We’re being gagged by suspension of Parliament
The so-called proroguing of our Parliament or in other words its suspension for a number of days by our Prime Minister is nothing less than a stab in the back for our democracy.
Our Parliament – the mother of all parliaments, towards which every other developing nation looks for guidance and is the envy of the world – the thought that it has been closed, to stop a political debate is nothing short of a gagging order on the voice of the people.
One of the main reasons given in the lead-up to the 2016 referendum for leaving was to bring back our sovereignty to our parliament and this is now being strangled by the very people who were championing the Brexit cause.
Even Sir John Major, an ex-Conservative Prime Minster, someone who knows a thing or two about our Parliamentary system and its protocols, is outraged.
Aside from whatever lies on the other side of this strange scenario, our Prime Minster Boris Johnson, will always be remembered for this. The people of his country will never forgive him or his Conservative party for this dictatorial abuse of process which was designed to protect the government in exceptional circumstances or in a state of emergency. It was never intended to be used as a tool to lock out the people from a debate on the most important decision in the history of our country.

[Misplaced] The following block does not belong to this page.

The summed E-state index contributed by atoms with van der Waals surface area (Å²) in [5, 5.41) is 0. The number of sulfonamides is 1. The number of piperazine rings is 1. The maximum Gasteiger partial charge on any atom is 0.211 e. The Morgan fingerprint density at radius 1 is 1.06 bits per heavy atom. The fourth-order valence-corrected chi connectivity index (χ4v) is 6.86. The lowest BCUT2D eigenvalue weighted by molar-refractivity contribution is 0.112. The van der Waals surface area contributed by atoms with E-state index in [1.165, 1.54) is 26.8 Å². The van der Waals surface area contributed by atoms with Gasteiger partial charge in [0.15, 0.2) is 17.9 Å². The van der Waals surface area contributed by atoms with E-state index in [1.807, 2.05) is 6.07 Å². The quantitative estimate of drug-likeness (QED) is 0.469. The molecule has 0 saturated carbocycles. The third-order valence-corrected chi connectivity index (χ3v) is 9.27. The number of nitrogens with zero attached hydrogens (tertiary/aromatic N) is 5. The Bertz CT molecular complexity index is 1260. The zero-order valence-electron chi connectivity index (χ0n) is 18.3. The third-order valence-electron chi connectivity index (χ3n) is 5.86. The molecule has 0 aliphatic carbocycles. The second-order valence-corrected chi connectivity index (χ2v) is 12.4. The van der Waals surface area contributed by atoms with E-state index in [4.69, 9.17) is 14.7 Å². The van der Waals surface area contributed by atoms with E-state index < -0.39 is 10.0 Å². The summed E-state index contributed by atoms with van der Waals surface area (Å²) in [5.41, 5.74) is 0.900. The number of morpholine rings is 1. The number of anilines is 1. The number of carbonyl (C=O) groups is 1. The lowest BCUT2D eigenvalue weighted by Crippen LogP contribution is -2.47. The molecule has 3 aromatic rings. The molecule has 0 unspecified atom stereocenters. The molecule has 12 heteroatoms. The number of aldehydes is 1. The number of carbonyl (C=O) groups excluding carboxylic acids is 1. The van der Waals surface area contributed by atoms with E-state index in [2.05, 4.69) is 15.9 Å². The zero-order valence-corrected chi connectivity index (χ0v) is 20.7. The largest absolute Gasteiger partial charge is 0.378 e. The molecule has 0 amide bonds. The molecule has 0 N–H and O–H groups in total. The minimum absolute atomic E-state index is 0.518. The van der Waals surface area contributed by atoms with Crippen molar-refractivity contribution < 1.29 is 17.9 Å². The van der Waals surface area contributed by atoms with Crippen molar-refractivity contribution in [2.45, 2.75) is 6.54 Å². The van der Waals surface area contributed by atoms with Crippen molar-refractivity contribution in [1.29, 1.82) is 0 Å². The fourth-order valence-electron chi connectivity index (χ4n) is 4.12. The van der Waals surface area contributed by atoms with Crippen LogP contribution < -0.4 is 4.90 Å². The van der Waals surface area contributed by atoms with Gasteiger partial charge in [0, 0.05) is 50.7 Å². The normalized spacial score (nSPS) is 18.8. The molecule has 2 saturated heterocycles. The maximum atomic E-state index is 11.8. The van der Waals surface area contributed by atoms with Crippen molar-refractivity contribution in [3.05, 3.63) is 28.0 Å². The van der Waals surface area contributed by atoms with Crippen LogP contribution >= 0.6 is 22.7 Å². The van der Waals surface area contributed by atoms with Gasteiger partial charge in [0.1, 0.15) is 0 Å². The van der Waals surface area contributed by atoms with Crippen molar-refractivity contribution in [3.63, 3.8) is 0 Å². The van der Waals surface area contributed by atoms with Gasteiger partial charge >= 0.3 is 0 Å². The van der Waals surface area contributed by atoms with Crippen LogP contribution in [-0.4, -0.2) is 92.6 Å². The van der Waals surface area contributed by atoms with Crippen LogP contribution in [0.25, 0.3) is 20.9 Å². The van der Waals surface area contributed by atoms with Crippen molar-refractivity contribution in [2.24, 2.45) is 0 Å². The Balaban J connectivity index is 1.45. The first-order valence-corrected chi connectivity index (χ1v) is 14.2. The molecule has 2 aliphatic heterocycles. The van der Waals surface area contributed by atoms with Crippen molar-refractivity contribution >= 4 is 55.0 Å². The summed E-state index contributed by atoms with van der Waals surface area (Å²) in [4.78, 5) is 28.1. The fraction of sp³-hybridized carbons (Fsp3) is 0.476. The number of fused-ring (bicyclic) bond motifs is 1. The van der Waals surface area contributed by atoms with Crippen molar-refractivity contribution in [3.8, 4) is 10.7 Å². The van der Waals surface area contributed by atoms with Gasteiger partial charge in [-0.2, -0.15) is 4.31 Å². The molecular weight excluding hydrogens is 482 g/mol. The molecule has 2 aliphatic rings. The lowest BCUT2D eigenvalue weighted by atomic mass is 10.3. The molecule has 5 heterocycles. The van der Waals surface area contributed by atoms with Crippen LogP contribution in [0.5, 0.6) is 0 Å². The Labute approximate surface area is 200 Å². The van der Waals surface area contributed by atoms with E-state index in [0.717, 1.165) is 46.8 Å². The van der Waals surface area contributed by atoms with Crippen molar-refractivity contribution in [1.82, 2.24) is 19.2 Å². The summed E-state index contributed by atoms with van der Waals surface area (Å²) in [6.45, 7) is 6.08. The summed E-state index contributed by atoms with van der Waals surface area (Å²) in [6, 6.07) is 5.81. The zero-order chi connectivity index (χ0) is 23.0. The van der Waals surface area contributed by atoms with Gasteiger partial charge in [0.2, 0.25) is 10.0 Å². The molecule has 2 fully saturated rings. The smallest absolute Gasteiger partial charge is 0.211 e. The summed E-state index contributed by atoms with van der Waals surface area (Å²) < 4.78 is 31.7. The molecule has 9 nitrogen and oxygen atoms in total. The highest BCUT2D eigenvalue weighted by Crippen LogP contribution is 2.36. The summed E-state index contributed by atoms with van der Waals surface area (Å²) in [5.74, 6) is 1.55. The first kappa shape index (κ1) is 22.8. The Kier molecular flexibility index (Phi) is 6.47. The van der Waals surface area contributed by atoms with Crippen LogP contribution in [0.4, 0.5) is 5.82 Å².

Future historians will always refer to this as a grotesque abuse of the democratic process and the future tin-pot dictators around the world will always be citing this as an example of their treachery when clinging on to their power – that their action was to save their country and their democracy.
Our Prime Minster has pushed our democracy and the future of our country over the cliff. We the people are being frog marched into an uncharted territory. We must stand up and challenge this.
Councillor Kuldip Sahota, Ketley
Send us your letters for publication:
Email us at firstname.lastname@example.org or write to: Readers’ Letters, Shropshire Star, Ketley, Telford, TF1 5HU. Letters MUST include the writer’s name, address and telephone number. Letters will only be published anonymously in exceptional circumstances. The editor reserves the right to condense or amend letters.